-Watch fat people eat.
-Listen to loud music.
-Spinning yourself in circles decreases hunger.
-Drink lots of water. When your stomach is full of water there’s no room for food!
-Don’t eat out
-Don’t eat anything you don’t know the nutritional value of.
-Drink lots of tea.
-Chew your food until it dissolves.
-Drink sparkling water, or Crystal Clear, to fill you up more.
When I first read this inarticulate geyser of inaccurate and dangerous information, I swooned. “There are people like me out there,” I thought. “My habits aren’t that weird.” Plus, I learned some new tips. Chewing gum, for instance, became a huge habit. I’ve spent an absurd amount of money on chewing gum, caffeine pills, appetite suppressants, laxatives, sparkling water, fatty foods I desperately crave but refuse to eat. I’ve bought food just to look at it. I’ve made cookies and cake with real butter, sugar, and chocolate, and refused to eat any. And I’ve learned my own tips and tricks, simply through necessity.
For example, I was never fully comfortable with making myself throw up, as I shouldn’t have been, as no one should be. I have jammed my index and middle fingers down my throat. I’ve gagged, hanging over the toilet, as nothing came up. One morning, I was brushing my teeth, and ran the soft bristles over my tongue. I hit a spot toward the back of my tongue that instinctively made me gag, and my stomach heaved. This spot became my spot. All I had to do was push on it hard enough and I couldn’t help but throw up. If you think this sounds amazing, or cool, or like an easy way out, it’s not. I tried to throw up quietly, covering up the smell by spraying excessive amounts of Febreze, taking long bubble baths to ease my aching stomach, opening the window to dissipate the smell.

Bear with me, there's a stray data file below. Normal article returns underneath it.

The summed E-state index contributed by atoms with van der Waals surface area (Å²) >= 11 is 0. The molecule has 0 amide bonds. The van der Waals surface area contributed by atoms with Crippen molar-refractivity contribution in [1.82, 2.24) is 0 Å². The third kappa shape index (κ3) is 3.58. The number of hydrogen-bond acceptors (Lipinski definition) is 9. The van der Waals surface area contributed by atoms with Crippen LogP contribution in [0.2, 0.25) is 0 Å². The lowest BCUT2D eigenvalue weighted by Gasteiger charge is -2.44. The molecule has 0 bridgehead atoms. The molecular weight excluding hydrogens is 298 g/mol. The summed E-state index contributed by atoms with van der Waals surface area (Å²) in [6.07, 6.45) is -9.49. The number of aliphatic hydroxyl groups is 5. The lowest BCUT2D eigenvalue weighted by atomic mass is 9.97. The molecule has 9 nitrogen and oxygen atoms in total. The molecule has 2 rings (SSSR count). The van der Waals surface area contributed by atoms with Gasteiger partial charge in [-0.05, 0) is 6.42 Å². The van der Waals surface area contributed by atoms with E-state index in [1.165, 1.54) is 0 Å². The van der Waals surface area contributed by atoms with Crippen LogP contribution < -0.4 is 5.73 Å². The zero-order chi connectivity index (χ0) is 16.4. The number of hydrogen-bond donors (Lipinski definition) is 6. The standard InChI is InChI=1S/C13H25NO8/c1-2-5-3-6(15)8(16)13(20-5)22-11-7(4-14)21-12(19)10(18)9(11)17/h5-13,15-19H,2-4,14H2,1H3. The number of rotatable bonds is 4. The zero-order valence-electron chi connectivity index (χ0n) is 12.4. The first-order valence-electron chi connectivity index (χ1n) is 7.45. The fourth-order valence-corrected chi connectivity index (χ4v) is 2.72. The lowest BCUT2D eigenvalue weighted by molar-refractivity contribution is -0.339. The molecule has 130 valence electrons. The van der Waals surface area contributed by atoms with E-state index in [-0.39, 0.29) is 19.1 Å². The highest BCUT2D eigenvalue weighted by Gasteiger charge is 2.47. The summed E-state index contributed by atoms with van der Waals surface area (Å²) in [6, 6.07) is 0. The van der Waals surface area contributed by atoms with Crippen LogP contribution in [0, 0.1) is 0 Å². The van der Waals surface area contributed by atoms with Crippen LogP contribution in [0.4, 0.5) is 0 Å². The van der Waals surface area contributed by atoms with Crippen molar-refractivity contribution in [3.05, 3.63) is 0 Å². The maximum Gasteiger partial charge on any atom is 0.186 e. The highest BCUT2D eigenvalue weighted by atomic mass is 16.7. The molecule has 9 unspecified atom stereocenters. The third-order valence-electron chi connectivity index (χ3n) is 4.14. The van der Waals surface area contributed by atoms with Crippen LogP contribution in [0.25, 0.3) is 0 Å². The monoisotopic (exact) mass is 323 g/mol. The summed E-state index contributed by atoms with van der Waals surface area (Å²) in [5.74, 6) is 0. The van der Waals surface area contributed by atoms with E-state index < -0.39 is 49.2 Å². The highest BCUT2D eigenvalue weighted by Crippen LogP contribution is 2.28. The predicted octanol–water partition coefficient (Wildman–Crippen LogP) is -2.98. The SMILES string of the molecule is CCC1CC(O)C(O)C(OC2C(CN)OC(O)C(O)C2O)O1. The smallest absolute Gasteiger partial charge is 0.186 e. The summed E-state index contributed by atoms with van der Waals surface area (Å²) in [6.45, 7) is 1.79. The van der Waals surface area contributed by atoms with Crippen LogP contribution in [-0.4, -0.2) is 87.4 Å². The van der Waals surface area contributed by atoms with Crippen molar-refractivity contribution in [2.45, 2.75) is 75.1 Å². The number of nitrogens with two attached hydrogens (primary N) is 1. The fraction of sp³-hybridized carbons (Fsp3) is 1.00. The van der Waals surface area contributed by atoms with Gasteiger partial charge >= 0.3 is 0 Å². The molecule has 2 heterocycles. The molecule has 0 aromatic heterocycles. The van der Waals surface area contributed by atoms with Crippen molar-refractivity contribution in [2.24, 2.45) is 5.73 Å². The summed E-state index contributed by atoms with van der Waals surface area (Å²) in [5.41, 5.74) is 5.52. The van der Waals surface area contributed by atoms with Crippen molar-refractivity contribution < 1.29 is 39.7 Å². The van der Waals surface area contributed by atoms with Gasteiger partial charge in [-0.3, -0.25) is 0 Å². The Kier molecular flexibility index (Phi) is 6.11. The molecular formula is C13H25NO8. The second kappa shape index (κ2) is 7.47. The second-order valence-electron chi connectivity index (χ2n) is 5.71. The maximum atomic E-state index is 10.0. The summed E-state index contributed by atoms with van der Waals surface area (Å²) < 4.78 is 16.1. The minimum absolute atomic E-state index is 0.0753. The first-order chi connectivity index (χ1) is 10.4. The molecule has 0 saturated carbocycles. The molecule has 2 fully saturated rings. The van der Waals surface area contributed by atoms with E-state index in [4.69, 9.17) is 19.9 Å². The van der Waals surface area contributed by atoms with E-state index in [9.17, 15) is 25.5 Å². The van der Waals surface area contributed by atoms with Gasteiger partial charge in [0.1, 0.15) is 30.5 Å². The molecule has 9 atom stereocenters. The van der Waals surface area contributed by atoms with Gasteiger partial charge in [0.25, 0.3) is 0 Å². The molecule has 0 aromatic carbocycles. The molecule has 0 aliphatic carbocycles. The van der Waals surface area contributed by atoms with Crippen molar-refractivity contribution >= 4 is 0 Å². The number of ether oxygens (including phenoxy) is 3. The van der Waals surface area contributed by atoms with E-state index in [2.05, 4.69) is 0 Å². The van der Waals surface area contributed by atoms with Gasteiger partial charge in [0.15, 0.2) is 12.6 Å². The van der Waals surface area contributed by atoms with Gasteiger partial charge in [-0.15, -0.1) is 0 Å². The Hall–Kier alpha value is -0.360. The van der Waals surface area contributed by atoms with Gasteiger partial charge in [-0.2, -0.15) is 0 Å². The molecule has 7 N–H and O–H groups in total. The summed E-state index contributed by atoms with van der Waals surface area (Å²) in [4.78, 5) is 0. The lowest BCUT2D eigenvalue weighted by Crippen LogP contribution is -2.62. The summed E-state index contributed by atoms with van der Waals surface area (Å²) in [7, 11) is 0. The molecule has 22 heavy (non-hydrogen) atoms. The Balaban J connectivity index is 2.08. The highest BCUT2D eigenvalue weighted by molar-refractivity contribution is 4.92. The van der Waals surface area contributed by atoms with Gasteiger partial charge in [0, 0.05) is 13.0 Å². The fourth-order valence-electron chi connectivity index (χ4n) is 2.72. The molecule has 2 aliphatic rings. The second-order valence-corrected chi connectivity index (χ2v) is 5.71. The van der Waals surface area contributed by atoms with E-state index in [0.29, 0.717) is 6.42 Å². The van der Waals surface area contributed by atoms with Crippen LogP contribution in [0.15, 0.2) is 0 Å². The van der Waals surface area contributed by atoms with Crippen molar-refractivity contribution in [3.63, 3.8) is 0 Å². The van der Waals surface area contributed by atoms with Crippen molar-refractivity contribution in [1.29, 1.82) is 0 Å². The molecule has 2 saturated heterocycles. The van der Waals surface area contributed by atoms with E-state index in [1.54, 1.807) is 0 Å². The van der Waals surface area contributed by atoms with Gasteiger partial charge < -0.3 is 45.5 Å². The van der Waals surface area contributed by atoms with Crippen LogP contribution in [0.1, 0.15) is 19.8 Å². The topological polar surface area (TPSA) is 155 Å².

The worst part about purging was feeling so utterly, terribly, achingly alone. Alone, even when my family sat rooms away, watching reruns of Seinfeld or Everybody Loves Raymond. Alone, because I went home early from sleepovers, blew off my friends on weekend nights, refused to attend team dinners the night before basketball games. Isolated because of this thing, my eating disorder, that I didn’t even realize was plaguing me.
If someone would have said, “You have an eating disorder,” I likely would have laughed. I laugh at a lot of things, and I like to make people laugh. If you laugh, people think you’re okay. If you make people laugh, people like you. These were two things I wanted quite badly—to be okay, and to be liked. There is nothing good or healthy about this mindset. There was nothing good or healthy anywhere on myproana.com, or in any of the 1 million Google results that popped up so easily when I searched, hungrily, “how to be anorexic.”
P.S. If you or someone you love may be struggling with an eating disorder, contact the NEDA helpline at (800) 931-2237. A comprehensive, nation-wide list of Eating Disorder Anonymous (EDA) meetings can be found here. A list of top treatment centers in every state, courtesy of Eating Disorder Hope, can be found here. So much love to each and every one of you.